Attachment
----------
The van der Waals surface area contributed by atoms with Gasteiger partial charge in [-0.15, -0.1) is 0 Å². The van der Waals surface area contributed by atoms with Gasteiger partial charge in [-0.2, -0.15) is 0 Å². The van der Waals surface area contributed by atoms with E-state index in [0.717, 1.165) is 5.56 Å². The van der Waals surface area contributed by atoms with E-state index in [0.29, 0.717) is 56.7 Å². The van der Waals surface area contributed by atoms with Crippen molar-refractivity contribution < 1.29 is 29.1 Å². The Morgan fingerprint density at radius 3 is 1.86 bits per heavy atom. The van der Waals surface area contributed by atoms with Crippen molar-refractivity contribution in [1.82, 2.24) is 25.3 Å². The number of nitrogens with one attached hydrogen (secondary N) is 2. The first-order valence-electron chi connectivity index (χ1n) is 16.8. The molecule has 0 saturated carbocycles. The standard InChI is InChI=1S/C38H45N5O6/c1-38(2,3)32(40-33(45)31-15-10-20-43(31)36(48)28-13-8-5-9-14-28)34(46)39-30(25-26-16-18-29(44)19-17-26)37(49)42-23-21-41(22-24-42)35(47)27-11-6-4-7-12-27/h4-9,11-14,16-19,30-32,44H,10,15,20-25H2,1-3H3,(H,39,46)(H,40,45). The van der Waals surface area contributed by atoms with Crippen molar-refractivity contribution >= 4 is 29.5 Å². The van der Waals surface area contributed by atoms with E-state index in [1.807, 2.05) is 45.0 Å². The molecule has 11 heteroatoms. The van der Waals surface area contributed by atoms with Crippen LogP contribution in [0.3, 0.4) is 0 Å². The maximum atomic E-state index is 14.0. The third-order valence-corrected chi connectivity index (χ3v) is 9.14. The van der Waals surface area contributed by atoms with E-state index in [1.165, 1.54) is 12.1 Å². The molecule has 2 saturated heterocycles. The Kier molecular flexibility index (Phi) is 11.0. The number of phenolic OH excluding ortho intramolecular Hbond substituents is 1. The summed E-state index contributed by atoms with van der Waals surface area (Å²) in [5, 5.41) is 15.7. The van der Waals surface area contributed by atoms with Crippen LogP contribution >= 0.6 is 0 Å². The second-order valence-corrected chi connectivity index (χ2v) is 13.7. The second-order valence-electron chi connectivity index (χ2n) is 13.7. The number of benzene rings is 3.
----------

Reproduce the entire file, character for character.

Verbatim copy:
The van der Waals surface area contributed by atoms with Gasteiger partial charge in [-0.15, -0.1) is 0 Å². The van der Waals surface area contributed by atoms with Gasteiger partial charge in [-0.2, -0.15) is 0 Å². The van der Waals surface area contributed by atoms with E-state index in [0.717, 1.165) is 5.56 Å². The van der Waals surface area contributed by atoms with E-state index in [0.29, 0.717) is 56.7 Å². The van der Waals surface area contributed by atoms with Crippen molar-refractivity contribution < 1.29 is 29.1 Å². The Morgan fingerprint density at radius 3 is 1.86 bits per heavy atom. The van der Waals surface area contributed by atoms with Crippen molar-refractivity contribution in [1.82, 2.24) is 25.3 Å². The number of nitrogens with one attached hydrogen (secondary N) is 2. The first-order valence-electron chi connectivity index (χ1n) is 16.8. The molecule has 0 saturated carbocycles. The standard InChI is InChI=1S/C38H45N5O6/c1-38(2,3)32(40-33(45)31-15-10-20-43(31)36(48)28-13-8-5-9-14-28)34(46)39-30(25-26-16-18-29(44)19-17-26)37(49)42-23-21-41(22-24-42)35(47)27-11-6-4-7-12-27/h4-9,11-14,16-19,30-32,44H,10,15,20-25H2,1-3H3,(H,39,46)(H,40,45). The van der Waals surface area contributed by atoms with Crippen molar-refractivity contribution >= 4 is 29.5 Å². The van der Waals surface area contributed by atoms with E-state index in [1.807, 2.05) is 45.0 Å². The molecule has 11 heteroatoms. The van der Waals surface area contributed by atoms with Crippen LogP contribution in [0.3, 0.4) is 0 Å². The maximum atomic E-state index is 14.0. The third-order valence-corrected chi connectivity index (χ3v) is 9.14. The van der Waals surface area contributed by atoms with E-state index in [1.165, 1.54) is 12.1 Å². The molecule has 2 saturated heterocycles. The Kier molecular flexibility index (Phi) is 11.0. The number of phenolic OH excluding ortho intramolecular Hbond substituents is 1. The summed E-state index contributed by atoms with van der Waals surface area (Å²) in [5, 5.41) is 15.7. The van der Waals surface area contributed by atoms with Crippen LogP contribution >= 0.6 is 0 Å². The second-order valence-corrected chi connectivity index (χ2v) is 13.7. The second-order valence-electron chi connectivity index (χ2n) is 13.7. The number of benzene rings is 3.